So far the analogy has worked primarily in an aesthetic sense, because both television and architecture are visual media. Pre-Brutalist architecture celebrated that aesthetic pleasure, in the same way that pre-Brutalist television tended not to emphasize the ugly side of life. In fact, though, Brutalism is not just a visual style of architecture, but a philosophical as well; buildings that, according to Lileks, “were technocratic machines for making technocrats and social scientists.” He’s talking about college campuses, where Brutalism was a big hit, but he could be talking about business as well. He continues: “It is possible to be rational and beautiful, but there’s always a certain type of pinched soul drained of wit who distrusts beauty: it cozens and seduces you from the true goal, which is usually some sociopolitical objective.” Again, he’s talking about architecture, but he could just as well be talking about modern television. The aspirational ideal of pre-Brutalist television exists, not just aesthetically, but as a link to the past. The Honeymooners sent the message that success was possible for the lower middle-class. The moral of the story in Dragnet was that crime didn’t pay. Perry Mason presented a man dedicated to preserving the integrity of the legal system and the defense of the innocent. Countless comedies and dramas gave us a nuclear family that could at least give one hope that the thorniest problems could be solved if a family was determined to solve them. Even a show like The Beverly Hillbillies, derisively dismissed though it may have been, could reassure viewers that wealth didn’t have to corrupt the average man. These were all themes that were part of the American psyche, that - to use a cliche - had been passed down from generation to generation in their familiarity.

Shows such as these still exist, but many of them have an additional flavor thrown in, a sense of cynicism that, at its best, does not flatter it, and at its worst, degrades and offends a large segment of the public with its abrupt divorce from the past. We shouldn’t be surprised by this; One of the characteristics of Brutalist architects, writes Lileks, is that many of them typify “a certain type of pinched soul drained of wit who distrusts beauty: it cozens and seduces you from the true goal, which is usually some sociopolitical objective.” The humor of today’s shows, for example, takes many forms, but a genuine wit is seldom one of them. Its primary characteristic is snark and ridicule, which it employs relentlessly in support of its underlying message of tolerance and freedom of expression – or, as some might put it, libertinism. Often, to accept the humor of a given situation, one is forced to accept also the premise which the program tries to present. With Friends, for instance, the premise was that sex is “no big deal”, and only if you conceded that premise did the humor become natural. Modern Family presents homosexuality as “no big deal,” and if shows like this ever think to portray characters who have trouble reconciling this lifestyle with their own moral values, it’s only done with the proviso that those moral values have to be presented as being wrong.

Dramas carry their own agenda, predictably a liberal one. You might recall that a few weeks ago I wrote about the problems ‘70s television had in portraying the drug crisis, and how much of that challenge revolved around ideology.* So it is with television today, especially in its ability to create programing that “flyover” territory can identify with. Considering how over 90% of people in the industry profess a liberal political agenda, it’s only natural. It does, however, transform television from a medium of entertainment (and commerce) to one that favors and advocates a distinct ideological way of thinking and behaving.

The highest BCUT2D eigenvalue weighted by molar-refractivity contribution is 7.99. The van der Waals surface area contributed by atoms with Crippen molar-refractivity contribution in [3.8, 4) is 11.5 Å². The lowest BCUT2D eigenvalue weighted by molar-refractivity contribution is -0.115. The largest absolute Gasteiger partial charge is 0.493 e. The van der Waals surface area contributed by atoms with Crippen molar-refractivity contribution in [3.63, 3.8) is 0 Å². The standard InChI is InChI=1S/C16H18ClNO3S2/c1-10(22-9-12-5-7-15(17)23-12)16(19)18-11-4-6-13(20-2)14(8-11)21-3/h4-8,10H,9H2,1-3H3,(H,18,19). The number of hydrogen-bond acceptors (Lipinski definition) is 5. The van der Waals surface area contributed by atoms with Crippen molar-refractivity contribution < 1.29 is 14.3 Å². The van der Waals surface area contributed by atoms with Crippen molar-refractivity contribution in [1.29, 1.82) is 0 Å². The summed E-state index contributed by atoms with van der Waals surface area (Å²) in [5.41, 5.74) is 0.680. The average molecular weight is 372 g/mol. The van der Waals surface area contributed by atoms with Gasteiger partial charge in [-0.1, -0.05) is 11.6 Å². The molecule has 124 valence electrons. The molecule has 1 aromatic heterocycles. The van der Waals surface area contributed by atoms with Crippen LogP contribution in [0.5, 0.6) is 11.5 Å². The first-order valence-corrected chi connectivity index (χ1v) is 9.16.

*One reason why I’ve tended to limit the pre-Brutalist era of television to the ‘50s and ‘60s; this is not to say, however, that the Brutalist aesthetic had infiltrated programming of the ‘70s and ‘80s to the extent that it has today. It didn’t. However, it would be foolish to suggest that Brutalism simply sprung up out of nowhere, and I think the ‘70s is a good place to look

Everything from police procedurals to legal dramas are filled with this weary cynicism, which again is implicit in the Brutalist style. As Lileks writes, “[Y]ou might think its example was enough to put everyone off the idea for the rest of human civilization.” Just as the Brutalist landscape leaves you thinking that it "looks like a place for a robed, mutated council to pronounce sentence on a man from the irradiated outlands," Brutalist television can leave one with that crushing feeling. Lileks, in another column, has it just right: "The very thing that makes modern TV so different from old rote TV with its one-off eps and no continuity is the same thing that makes it feel like a duty some times." And this makes sense: after all, being forced to sit in school and learn what's good for you often feels like a duty, and as we've seen, Brutalism tried to impart that same kind of aesthetic medicine. The Brutalist message is thus: "If we have curved, meandering paths and different styles of buildings, the students we produce will have minds so accustomed to disorder they will hesitate to shoot the proletariat when - I mean, they will be unable to properly grasp the need for theories that shape the masses for the betterment of all!" In other words, let's make it easy for the viewers to understand the proper feelings, emotions, opinions.